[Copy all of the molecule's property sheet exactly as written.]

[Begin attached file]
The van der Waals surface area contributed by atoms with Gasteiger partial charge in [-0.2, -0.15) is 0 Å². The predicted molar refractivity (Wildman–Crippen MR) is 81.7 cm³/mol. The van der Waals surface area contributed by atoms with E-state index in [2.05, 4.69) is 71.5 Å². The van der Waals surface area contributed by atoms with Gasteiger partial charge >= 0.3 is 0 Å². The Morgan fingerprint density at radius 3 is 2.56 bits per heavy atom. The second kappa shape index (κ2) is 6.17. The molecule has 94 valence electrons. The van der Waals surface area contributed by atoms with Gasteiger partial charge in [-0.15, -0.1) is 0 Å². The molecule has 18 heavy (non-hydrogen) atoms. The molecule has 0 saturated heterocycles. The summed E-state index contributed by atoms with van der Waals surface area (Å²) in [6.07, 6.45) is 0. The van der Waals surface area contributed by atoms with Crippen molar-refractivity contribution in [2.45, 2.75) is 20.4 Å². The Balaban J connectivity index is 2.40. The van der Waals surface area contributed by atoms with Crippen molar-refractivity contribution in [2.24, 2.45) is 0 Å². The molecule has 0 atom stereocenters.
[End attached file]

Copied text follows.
The van der Waals surface area contributed by atoms with Gasteiger partial charge in [-0.2, -0.15) is 0 Å². The predicted molar refractivity (Wildman–Crippen MR) is 81.7 cm³/mol. The van der Waals surface area contributed by atoms with E-state index in [2.05, 4.69) is 71.5 Å². The van der Waals surface area contributed by atoms with Gasteiger partial charge >= 0.3 is 0 Å². The Morgan fingerprint density at radius 3 is 2.56 bits per heavy atom. The second kappa shape index (κ2) is 6.17. The molecule has 94 valence electrons. The van der Waals surface area contributed by atoms with Gasteiger partial charge in [-0.15, -0.1) is 0 Å². The molecule has 18 heavy (non-hydrogen) atoms. The molecule has 0 saturated heterocycles. The summed E-state index contributed by atoms with van der Waals surface area (Å²) in [6.07, 6.45) is 0. The van der Waals surface area contributed by atoms with Crippen molar-refractivity contribution in [2.45, 2.75) is 20.4 Å². The Balaban J connectivity index is 2.40. The van der Waals surface area contributed by atoms with Crippen molar-refractivity contribution in [2.24, 2.45) is 0 Å². The molecule has 0 atom stereocenters.